What appears to have happened is that the guy wore out his welcome at Seagate; and that his complaint about not being a named co-inventor on one patent, right or wrong, was just the last straw.

  2. 5

    Naturally, no US court would stop to consider whether Congress intended to comply with the USA’s international obligations under the Paris Convention, Article 4ter.

    This simply says that “The inventor shall have the right to be mentioned as such in the patent.”

    No ifs, no buts. It doesn’t say “The inventor shall have the right to be mentioned as such in the patent if he would otherwise suffer reputational damage.”

    Nor does 35 USC 256 as enacted by Congress say that. It just requires “proof of the facts and such other requirements as may be imposed”.

    OK, “other requirements” could be imposed. But before imposing one which violates the USA’s treaty obligations, shouldn’t the courts ask themselves whether that was the Congressional intention?

    1. 5.1

      Congress did not have an intention with the treaty…

      (treaties are the stuff of the executive, and as Ned has pointed out, effectively treaties are not typically self-enacting)

      1. 5.1.1

        The executive signs treaties. Since they are not self-enacting, it requires Congress to pass a corresponding law.

        Typically, therefore, the executive only signs treaties that it is confident that Congress will enact. Or more likely, after Congress already has enacted an appropriate law. If Congress turned around and said ‘no’, then there would be a problem.

        Congress enacted this particular treaty obligation (Paris Art. 4ter) by passing 35 USC 256. Is there any evidence that it only meant to comply with Paris in some cases and not others?


          Ipman, treaties can be self-executing if they are phrased that way and ratified that way.

          Just for example, consider the law of war treaties.


              Because of your statement here:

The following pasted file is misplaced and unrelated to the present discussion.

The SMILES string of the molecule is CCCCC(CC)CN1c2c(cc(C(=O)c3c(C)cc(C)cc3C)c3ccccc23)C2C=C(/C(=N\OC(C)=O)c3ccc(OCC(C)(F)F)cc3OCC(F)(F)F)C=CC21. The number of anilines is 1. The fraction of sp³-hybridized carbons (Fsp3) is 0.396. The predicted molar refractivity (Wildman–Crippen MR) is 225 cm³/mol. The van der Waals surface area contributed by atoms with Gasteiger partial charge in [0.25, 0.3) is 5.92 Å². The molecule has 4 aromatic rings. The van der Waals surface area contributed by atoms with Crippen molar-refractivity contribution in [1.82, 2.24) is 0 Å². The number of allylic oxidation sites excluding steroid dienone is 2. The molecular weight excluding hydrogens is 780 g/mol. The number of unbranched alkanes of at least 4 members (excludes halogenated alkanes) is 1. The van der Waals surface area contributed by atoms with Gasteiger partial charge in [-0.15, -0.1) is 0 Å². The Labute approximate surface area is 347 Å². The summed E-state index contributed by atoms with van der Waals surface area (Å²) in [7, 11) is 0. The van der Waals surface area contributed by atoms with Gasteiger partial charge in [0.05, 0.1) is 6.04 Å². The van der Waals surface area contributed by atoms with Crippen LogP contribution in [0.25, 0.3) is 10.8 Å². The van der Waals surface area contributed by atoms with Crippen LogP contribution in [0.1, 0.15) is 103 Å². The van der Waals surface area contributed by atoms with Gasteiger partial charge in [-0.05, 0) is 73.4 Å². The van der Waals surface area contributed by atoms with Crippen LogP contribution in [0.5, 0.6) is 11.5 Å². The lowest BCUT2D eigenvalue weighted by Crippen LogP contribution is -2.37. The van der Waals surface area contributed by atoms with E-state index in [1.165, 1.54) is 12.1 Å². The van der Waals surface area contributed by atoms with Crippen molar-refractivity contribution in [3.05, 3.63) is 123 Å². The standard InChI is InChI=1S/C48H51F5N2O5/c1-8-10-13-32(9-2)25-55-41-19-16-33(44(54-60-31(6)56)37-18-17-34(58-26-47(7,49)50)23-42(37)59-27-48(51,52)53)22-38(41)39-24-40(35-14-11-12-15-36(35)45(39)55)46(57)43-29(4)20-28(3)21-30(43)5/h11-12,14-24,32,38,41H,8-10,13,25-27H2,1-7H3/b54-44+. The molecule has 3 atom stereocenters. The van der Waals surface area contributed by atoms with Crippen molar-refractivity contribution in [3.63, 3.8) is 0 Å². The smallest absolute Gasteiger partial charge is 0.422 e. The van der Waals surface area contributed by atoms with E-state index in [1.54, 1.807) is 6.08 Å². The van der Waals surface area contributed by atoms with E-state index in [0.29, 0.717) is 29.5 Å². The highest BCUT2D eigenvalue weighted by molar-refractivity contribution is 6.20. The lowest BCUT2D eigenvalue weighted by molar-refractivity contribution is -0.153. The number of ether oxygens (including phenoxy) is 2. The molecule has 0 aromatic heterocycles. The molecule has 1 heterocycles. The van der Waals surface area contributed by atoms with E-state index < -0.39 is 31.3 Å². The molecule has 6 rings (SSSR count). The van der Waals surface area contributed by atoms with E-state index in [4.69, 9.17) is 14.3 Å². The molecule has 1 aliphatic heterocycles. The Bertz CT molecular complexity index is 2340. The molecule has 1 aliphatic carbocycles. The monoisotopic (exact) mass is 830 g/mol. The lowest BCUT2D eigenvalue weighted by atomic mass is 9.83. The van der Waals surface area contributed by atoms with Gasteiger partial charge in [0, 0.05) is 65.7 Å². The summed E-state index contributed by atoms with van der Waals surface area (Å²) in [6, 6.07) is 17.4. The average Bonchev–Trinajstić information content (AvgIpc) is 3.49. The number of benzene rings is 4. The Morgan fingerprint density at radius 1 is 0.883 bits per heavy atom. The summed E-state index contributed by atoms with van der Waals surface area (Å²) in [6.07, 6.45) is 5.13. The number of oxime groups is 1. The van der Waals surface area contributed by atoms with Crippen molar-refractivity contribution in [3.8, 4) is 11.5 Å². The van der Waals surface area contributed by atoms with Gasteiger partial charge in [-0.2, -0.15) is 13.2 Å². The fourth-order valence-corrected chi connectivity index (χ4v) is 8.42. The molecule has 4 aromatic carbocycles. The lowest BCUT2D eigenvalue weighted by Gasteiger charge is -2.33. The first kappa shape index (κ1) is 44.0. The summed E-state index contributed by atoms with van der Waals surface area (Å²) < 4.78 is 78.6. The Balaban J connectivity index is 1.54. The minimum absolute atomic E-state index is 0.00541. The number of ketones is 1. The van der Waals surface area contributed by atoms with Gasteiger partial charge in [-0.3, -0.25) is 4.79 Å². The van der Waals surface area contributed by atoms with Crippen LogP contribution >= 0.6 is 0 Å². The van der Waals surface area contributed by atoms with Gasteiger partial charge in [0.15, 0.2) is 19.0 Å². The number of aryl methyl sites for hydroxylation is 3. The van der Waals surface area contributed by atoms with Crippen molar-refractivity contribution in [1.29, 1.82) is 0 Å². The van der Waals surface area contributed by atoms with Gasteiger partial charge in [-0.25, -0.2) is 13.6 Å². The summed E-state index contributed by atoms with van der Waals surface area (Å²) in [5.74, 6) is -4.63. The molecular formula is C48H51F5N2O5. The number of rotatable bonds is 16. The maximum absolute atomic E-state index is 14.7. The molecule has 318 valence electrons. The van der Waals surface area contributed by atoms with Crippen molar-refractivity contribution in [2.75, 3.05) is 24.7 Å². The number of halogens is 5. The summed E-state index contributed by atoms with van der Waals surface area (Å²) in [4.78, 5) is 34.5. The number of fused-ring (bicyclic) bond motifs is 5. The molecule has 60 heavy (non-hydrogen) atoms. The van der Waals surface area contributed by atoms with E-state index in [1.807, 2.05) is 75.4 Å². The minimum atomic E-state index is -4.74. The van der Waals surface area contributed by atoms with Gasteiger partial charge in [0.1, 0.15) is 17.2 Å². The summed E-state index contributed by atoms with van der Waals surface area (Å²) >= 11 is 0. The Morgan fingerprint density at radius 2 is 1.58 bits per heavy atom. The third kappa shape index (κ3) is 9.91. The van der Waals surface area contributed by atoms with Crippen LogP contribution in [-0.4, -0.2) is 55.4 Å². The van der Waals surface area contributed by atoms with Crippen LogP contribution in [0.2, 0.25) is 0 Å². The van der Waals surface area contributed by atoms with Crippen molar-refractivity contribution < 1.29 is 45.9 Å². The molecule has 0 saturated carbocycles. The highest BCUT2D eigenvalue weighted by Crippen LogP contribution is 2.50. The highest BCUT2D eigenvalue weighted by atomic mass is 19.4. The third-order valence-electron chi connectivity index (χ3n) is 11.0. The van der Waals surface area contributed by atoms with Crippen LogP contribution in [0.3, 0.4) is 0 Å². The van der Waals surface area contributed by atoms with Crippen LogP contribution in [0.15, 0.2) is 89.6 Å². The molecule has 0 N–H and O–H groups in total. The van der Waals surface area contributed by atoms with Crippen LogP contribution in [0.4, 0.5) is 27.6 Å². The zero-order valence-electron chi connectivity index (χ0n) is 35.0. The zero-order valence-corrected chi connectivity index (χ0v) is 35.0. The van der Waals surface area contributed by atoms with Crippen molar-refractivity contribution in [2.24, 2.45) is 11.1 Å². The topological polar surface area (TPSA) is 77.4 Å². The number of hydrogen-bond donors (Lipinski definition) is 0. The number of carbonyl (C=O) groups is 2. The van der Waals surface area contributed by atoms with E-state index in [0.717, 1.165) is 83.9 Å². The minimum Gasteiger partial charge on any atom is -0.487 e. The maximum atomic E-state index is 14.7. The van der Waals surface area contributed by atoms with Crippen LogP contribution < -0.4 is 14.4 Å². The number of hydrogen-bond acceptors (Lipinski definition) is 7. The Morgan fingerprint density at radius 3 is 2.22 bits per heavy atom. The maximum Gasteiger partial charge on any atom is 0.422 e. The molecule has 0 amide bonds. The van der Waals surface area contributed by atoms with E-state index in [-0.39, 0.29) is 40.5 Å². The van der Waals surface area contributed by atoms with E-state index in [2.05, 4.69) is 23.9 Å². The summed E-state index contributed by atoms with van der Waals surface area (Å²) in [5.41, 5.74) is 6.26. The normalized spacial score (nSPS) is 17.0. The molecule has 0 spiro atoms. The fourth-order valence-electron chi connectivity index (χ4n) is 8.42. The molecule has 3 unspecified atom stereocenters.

“The executive signs treaties. Since they are not self-enacting, it requires Congress to pass a corresponding law.”


          IP Man,

          You’re correct that Congress must agree (concur) in any treaty made by the President, namely two thirds of the Senate “present.” Article II, Section 2, Clause 2 (the “Treaty Clause”). But as many would be surprised to hear, many of the U.S.’s international obligations are not done through the Treaty Clause because the requirement that two thirds of the Senate must “concur.” Instead, many of these are done through executive order.


            Thanks for that, EG. I accept that in general there may be more than one way for the USA to implement a treaty obligation.

            However, the fact remains that this particular treaty obligation was not implemented by executive order. It was implemented the enactment of 35 USC 256 by Congress, in conjunction with various other provisions of 35 USC. Is there any evidence that Congress didn’t intend to comply fully with the treaty?


              You mean besides the actual words of the law passed by Congress…?

              After all, look at how long it took us to implement various portions of the Berne treaty.

              (I think that you are assuming far too much in the passing of the law as some type of “Congress must mean to implement ALL of the treaty” – I don’t think it’s proper to assume that conclusion; now if you can map the treaty element to an actual part of what Congress did enact, then you may have a point. I haven’t seen you do that yet, though)


                In other words…

                Congress enacted this particular treaty obligation (Paris Art. 4ter) by passing 35 USC 256.


                But importantly here, maybe not.

                Is 256 the mirror image of 4ter? If not, then why not?

                (Mind you, I don’t know as I have not checked, but I am pointing out that if language other than the mirror language was used, then a very real argument can be made that our Congress did want something different.

                1. The reason the wording of 35 USC 256 doesn’t exactly mirror Paris 4ter is other parts of 35 USC effectively require that the inventor should be mentioned. Indeed, pre-AIA it required that the inventor should be the applicant.

                  However, this leaves a gap if someone files a patent application with the incorrect inventorship. To comply with Paris 4ter, the USA has to provide a way for the true inventor or co-inventor to exercise the right to be mentioned. Congress did that by enacting 35 USC 256.

                  Not sure why you mention Berne? For about a century, US copyright law was not compliant with Berne, and so the USA didn’t join. Then Congress decided to amend the law to remove the incompatibilities, with the intention of joining.

                2. I mention it because it contains an analogous case of a possible “assumption” which would have been in error given the long gap and the eventual closing of that gap.